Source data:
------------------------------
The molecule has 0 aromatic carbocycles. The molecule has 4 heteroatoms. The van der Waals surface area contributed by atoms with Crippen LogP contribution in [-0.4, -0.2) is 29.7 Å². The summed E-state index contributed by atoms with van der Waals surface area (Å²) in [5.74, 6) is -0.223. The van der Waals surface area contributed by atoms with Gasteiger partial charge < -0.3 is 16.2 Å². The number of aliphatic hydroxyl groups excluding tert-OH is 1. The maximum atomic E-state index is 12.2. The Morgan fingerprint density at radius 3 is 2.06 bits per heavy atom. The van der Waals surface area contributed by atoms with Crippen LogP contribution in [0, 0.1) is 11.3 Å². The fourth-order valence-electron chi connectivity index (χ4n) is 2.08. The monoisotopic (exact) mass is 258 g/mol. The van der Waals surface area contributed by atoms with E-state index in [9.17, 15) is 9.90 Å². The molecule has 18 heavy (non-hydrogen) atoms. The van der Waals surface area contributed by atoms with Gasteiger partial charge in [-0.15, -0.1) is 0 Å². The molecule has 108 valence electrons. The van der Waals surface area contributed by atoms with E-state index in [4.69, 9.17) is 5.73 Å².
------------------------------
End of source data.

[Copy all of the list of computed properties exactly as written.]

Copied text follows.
The molecule has 0 aromatic carbocycles. The molecule has 4 heteroatoms. The van der Waals surface area contributed by atoms with Crippen LogP contribution in [-0.4, -0.2) is 29.7 Å². The summed E-state index contributed by atoms with van der Waals surface area (Å²) in [5.74, 6) is -0.223. The van der Waals surface area contributed by atoms with Gasteiger partial charge < -0.3 is 16.2 Å². The number of aliphatic hydroxyl groups excluding tert-OH is 1. The maximum atomic E-state index is 12.2. The Morgan fingerprint density at radius 3 is 2.06 bits per heavy atom. The van der Waals surface area contributed by atoms with Crippen LogP contribution in [0, 0.1) is 11.3 Å². The fourth-order valence-electron chi connectivity index (χ4n) is 2.08. The monoisotopic (exact) mass is 258 g/mol. The van der Waals surface area contributed by atoms with E-state index in [9.17, 15) is 9.90 Å². The molecule has 18 heavy (non-hydrogen) atoms. The van der Waals surface area contributed by atoms with Gasteiger partial charge in [-0.15, -0.1) is 0 Å². The molecule has 108 valence electrons. The van der Waals surface area contributed by atoms with E-state index in [4.69, 9.17) is 5.73 Å².